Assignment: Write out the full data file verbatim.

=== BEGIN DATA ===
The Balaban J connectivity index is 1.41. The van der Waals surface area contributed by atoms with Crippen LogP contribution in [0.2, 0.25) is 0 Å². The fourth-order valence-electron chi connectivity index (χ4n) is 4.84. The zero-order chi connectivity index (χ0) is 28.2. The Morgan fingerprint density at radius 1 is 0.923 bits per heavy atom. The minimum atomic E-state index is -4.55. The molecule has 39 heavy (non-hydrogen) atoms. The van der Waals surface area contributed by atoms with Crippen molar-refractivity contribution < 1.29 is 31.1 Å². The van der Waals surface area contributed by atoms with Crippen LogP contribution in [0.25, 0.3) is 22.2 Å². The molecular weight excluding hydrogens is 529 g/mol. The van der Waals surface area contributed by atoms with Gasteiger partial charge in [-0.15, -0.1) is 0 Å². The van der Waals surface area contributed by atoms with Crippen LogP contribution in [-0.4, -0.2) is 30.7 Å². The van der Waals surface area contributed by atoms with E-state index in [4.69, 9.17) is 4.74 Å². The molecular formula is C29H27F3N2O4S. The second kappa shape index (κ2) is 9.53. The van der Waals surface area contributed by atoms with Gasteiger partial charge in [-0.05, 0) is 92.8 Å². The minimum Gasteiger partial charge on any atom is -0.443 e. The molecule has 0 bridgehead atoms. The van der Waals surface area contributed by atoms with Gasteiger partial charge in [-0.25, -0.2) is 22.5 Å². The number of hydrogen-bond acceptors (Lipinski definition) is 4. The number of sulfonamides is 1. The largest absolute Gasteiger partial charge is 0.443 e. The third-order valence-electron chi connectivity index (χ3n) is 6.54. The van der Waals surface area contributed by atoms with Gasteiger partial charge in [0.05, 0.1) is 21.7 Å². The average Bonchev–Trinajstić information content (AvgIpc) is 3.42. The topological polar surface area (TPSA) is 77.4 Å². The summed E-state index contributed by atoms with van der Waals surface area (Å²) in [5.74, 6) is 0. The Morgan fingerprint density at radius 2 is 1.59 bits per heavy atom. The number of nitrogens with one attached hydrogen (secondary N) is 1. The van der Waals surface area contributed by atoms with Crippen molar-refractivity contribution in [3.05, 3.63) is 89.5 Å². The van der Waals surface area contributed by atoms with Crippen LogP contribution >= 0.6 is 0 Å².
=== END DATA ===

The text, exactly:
The Balaban J connectivity index is 1.41. The van der Waals surface area contributed by atoms with Crippen LogP contribution in [0.2, 0.25) is 0 Å². The fourth-order valence-electron chi connectivity index (χ4n) is 4.84. The zero-order chi connectivity index (χ0) is 28.2. The Morgan fingerprint density at radius 1 is 0.923 bits per heavy atom. The minimum atomic E-state index is -4.55. The molecule has 39 heavy (non-hydrogen) atoms. The van der Waals surface area contributed by atoms with Crippen molar-refractivity contribution < 1.29 is 31.1 Å². The van der Waals surface area contributed by atoms with Crippen LogP contribution in [0.25, 0.3) is 22.2 Å². The molecular weight excluding hydrogens is 529 g/mol. The van der Waals surface area contributed by atoms with Gasteiger partial charge in [-0.15, -0.1) is 0 Å². The van der Waals surface area contributed by atoms with Crippen LogP contribution in [-0.4, -0.2) is 30.7 Å². The van der Waals surface area contributed by atoms with E-state index in [4.69, 9.17) is 4.74 Å². The molecular formula is C29H27F3N2O4S. The second kappa shape index (κ2) is 9.53. The van der Waals surface area contributed by atoms with Gasteiger partial charge in [-0.05, 0) is 92.8 Å². The minimum Gasteiger partial charge on any atom is -0.443 e. The molecule has 0 bridgehead atoms. The van der Waals surface area contributed by atoms with Gasteiger partial charge in [-0.25, -0.2) is 22.5 Å². The number of hydrogen-bond acceptors (Lipinski definition) is 4. The number of sulfonamides is 1. The largest absolute Gasteiger partial charge is 0.443 e. The third-order valence-electron chi connectivity index (χ3n) is 6.54. The van der Waals surface area contributed by atoms with Gasteiger partial charge in [0.05, 0.1) is 21.7 Å². The average Bonchev–Trinajstić information content (AvgIpc) is 3.42. The topological polar surface area (TPSA) is 77.4 Å². The summed E-state index contributed by atoms with van der Waals surface area (Å²) in [5.74, 6) is 0. The Morgan fingerprint density at radius 2 is 1.59 bits per heavy atom. The number of nitrogens with one attached hydrogen (secondary N) is 1. The van der Waals surface area contributed by atoms with Crippen molar-refractivity contribution in [3.05, 3.63) is 89.5 Å². The van der Waals surface area contributed by atoms with Crippen LogP contribution >= 0.6 is 0 Å².